Note that the following images may be disturbing to some readers
Photographer Maija Tammi’s interest in the visual interpretation and reinterpretation of words and ideas was a driving influence behind her series “Removals.” Started in 2011 as part of a one-year project with the photography collective 11, Tammi ended up working on the project until 2013 with a focus on redefining the idea of illness.
“If you tell someone to draw a telephone, people still draw one with a dial, and not as a cellphone,” she said during a recent trip to Santa Fe, New Mexico. “I started thinking of visual ideas of sickness and how usually people think about dying people … I wanted to change that point of view.”
Instead of focusing on people, however, Tammi decided to instead concentrate on objects that were removed from a person’s body due to illness or necessity.
She contacted a hospital in Finland and asked if she could photograph objects removed after surgery. After dealing with some bureaucracy, she was granted permission but the parameters were tight. Tammi would work in the hospital and wait (usually in a coffee break room for staff) for a phone call from the operating room telling her the item had been removed and would be ready to document. Because certain things, such as cancerous tumors, need to be examined right away, Tammi would typically only have a few minutes to take the shot, either in a corner of the operating room or an adjacent operating room. To light the images, she used the operating lights in the hospital.
Another thing that made the work less complicated was the lack of permission needed from the patient. “The moment the object is removed from the body, it’s the property of the hospital,” Tammi said.
After a while of shooting items such as gall stones, goiters, breast cancer tumors, and amputations, Tammi contacted a larger hospital in order to begin documenting objects less common, such as brain tumors.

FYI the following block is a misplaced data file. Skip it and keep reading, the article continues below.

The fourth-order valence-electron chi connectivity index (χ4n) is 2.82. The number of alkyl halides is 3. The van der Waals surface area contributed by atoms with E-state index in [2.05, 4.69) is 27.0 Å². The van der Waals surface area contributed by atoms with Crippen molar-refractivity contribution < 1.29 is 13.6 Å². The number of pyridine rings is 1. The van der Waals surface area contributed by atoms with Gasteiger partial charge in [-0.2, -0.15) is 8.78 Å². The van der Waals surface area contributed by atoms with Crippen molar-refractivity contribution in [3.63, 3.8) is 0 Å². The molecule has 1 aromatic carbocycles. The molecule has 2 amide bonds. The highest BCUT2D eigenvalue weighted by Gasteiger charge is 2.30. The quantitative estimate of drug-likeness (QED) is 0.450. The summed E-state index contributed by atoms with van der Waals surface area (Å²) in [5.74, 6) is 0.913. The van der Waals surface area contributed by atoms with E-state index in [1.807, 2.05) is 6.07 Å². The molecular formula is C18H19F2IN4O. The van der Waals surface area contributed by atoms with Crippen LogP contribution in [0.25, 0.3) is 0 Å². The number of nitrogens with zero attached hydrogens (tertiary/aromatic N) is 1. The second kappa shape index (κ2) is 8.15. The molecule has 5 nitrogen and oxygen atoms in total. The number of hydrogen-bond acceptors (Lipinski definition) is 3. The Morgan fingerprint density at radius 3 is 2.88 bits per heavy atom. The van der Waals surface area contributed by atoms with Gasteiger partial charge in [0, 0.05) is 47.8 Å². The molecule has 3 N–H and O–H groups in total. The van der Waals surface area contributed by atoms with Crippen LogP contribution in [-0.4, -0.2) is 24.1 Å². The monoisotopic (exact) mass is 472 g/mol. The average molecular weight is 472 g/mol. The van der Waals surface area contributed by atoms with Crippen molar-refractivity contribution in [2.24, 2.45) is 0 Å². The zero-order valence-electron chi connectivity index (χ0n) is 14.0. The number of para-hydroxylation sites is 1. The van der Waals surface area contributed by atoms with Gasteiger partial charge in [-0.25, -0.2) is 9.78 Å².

It all sounds somewhat morbid and perhaps gruesome, but Tammi said from her perspective, having a camera as a barricade between her eye and the object made things much easier.
“When I’m shooting, I don’t think anything can disgust me,” she said.
That sentiment is often shared by the viewer when looking at her work—at first.“People find them really visually pleasing when they don’t know what’s in the photo,” she said. “They sometimes change their mind when they find out.”
Tammi began studying photojournalism in school and slowly began moving towards a career as a fine art photographer. Removals, which will be published as a book by Kehrer Verlag, titled Leftover/Removals in September, does have roots in documentary photography, but Tammi said her studies in art photography, specifically abject theory, has been the greater influence in the work.
“Hair is nice to touch when it’s on someone’s head, but the moment it’s off it becomes something disgusting,” she said. “The same with an amputated leg, when it’s attached it still ok, it’s easier to perceive it, but the moment it crosses the border, when it’s off, it becomes disturbing because we really don’t know how to think about it.”
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